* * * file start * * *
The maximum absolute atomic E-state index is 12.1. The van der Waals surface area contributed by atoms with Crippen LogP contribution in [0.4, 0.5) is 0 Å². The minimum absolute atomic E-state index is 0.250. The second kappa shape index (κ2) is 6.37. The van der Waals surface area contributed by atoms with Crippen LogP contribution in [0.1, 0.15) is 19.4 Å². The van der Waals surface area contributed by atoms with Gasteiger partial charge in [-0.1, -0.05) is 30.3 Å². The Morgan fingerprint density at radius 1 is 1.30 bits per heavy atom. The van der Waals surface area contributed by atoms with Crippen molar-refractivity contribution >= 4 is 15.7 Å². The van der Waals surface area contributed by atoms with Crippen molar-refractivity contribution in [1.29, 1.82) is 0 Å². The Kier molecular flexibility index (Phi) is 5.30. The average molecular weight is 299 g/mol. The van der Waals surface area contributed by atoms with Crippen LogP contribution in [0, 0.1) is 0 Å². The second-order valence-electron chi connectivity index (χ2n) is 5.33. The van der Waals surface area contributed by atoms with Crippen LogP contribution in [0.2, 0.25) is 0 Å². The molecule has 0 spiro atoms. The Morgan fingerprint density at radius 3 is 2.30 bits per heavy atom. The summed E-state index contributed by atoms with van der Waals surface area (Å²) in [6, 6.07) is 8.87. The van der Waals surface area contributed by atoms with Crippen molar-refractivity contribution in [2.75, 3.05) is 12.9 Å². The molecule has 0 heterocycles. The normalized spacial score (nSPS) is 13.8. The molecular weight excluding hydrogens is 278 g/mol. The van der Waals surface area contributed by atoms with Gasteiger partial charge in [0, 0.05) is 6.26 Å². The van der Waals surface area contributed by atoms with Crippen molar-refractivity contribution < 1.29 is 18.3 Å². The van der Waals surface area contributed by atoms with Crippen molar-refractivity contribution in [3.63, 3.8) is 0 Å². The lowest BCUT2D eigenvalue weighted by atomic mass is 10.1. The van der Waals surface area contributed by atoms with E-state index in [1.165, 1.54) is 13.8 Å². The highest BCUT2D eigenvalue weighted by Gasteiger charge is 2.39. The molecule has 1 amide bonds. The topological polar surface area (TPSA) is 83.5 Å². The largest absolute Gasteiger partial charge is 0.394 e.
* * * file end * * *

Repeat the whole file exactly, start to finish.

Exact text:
The maximum absolute atomic E-state index is 12.1. The van der Waals surface area contributed by atoms with Crippen LogP contribution in [0.4, 0.5) is 0 Å². The minimum absolute atomic E-state index is 0.250. The second kappa shape index (κ2) is 6.37. The van der Waals surface area contributed by atoms with Crippen LogP contribution in [0.1, 0.15) is 19.4 Å². The van der Waals surface area contributed by atoms with Gasteiger partial charge in [-0.1, -0.05) is 30.3 Å². The Morgan fingerprint density at radius 1 is 1.30 bits per heavy atom. The van der Waals surface area contributed by atoms with Crippen molar-refractivity contribution >= 4 is 15.7 Å². The van der Waals surface area contributed by atoms with Crippen molar-refractivity contribution in [1.29, 1.82) is 0 Å². The Kier molecular flexibility index (Phi) is 5.30. The average molecular weight is 299 g/mol. The van der Waals surface area contributed by atoms with Crippen LogP contribution in [0, 0.1) is 0 Å². The second-order valence-electron chi connectivity index (χ2n) is 5.33. The van der Waals surface area contributed by atoms with Crippen LogP contribution in [0.2, 0.25) is 0 Å². The molecule has 0 spiro atoms. The Morgan fingerprint density at radius 3 is 2.30 bits per heavy atom. The summed E-state index contributed by atoms with van der Waals surface area (Å²) in [6, 6.07) is 8.87. The van der Waals surface area contributed by atoms with Crippen molar-refractivity contribution in [2.75, 3.05) is 12.9 Å². The molecule has 0 heterocycles. The normalized spacial score (nSPS) is 13.8. The molecular weight excluding hydrogens is 278 g/mol. The van der Waals surface area contributed by atoms with Gasteiger partial charge in [0, 0.05) is 6.26 Å². The van der Waals surface area contributed by atoms with Crippen molar-refractivity contribution < 1.29 is 18.3 Å². The van der Waals surface area contributed by atoms with Crippen molar-refractivity contribution in [3.63, 3.8) is 0 Å². The lowest BCUT2D eigenvalue weighted by atomic mass is 10.1. The van der Waals surface area contributed by atoms with E-state index in [1.165, 1.54) is 13.8 Å². The highest BCUT2D eigenvalue weighted by Gasteiger charge is 2.39. The molecule has 1 amide bonds. The topological polar surface area (TPSA) is 83.5 Å². The largest absolute Gasteiger partial charge is 0.394 e.